Shaanxi Province, China (CBS) -- Statues of entertainers have been unearthed during the third excavation of the Mausoleum of Qin Shi Huang, China's first emperor of the Qin Dynasty (221 BC-206 BC) in northwest China's Shaanxi Province.
The statues were found in a pit numbered K9901. With an area of 800 square meters, the pit is located in the southeast corner between the walls of the inner part and the outer part of the mausoleum.
Up to now, archaeologists have found the relics of more than 30 life-size statues in the pit and successfully restored six of them.
Most of the statues in K9901 Pit are shirtless and have "beer bellies" and bare feet.
Archeologists estimated that they were statues of entertainers or acrobats in the imperial palace as acrobatics was rather popular during the Qin Dynasty according to historical records. Also found were several giant statues with their heights reaching more than two meters.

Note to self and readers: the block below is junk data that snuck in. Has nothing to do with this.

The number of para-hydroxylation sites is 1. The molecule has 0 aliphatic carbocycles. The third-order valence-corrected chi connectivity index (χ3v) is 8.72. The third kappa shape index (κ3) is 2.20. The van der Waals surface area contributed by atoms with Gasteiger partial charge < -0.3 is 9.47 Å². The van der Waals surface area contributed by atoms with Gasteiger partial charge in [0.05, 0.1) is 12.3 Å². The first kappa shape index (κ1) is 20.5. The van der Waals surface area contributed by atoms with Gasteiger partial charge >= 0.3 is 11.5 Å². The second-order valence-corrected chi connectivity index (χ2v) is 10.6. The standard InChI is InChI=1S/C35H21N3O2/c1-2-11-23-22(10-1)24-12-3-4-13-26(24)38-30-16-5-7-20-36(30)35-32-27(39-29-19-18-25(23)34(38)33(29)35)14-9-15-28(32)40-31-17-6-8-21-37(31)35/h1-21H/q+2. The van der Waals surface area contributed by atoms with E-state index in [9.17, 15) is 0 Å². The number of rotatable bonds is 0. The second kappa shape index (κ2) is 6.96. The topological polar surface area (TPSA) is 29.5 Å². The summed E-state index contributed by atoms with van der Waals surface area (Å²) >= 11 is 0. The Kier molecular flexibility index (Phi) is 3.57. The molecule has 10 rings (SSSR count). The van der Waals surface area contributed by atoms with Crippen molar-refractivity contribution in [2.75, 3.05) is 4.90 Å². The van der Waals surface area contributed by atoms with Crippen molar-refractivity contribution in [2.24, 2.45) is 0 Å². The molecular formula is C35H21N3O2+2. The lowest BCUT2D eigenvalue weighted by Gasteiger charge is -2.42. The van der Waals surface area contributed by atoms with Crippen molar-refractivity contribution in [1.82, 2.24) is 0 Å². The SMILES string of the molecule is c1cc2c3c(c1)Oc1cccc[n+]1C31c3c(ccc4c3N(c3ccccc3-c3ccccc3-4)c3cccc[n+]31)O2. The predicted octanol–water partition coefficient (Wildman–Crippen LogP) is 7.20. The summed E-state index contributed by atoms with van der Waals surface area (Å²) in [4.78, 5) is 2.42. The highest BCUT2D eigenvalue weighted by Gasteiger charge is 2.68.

Zhang Weixing, leader of the archaeologists excavating K9901 Pit, said they might be the performers who lifted others during performances.
Besides, archeologists unearthed a hollow bronze ball and statues with convex ornaments and exquisite decorations on their clothes. Zhang said the bronze ball was possibly a tool used to perform acrobatic tricks.
The K9901 Pit was first found in June 1999. As a part of the third excavation of the Mausoleum of Qinshihuang , the excavation of K9901 Pit began last August and is still going on.
The third excavation of the mausoleum began in 2009. The previous two excavations were done in 1974 and 1985, which unearthed life-size terracotta warriors, a collection of terracotta sculptures depicting soldiers of Qin Shi Huang and a crucial part of the mausoleum complex.
According to historical records, Qin Shi Huang began to build his mausoleum when he was 13. The huge project involved more than 700,000 people in its construction for 38 years up to the death of the emperor.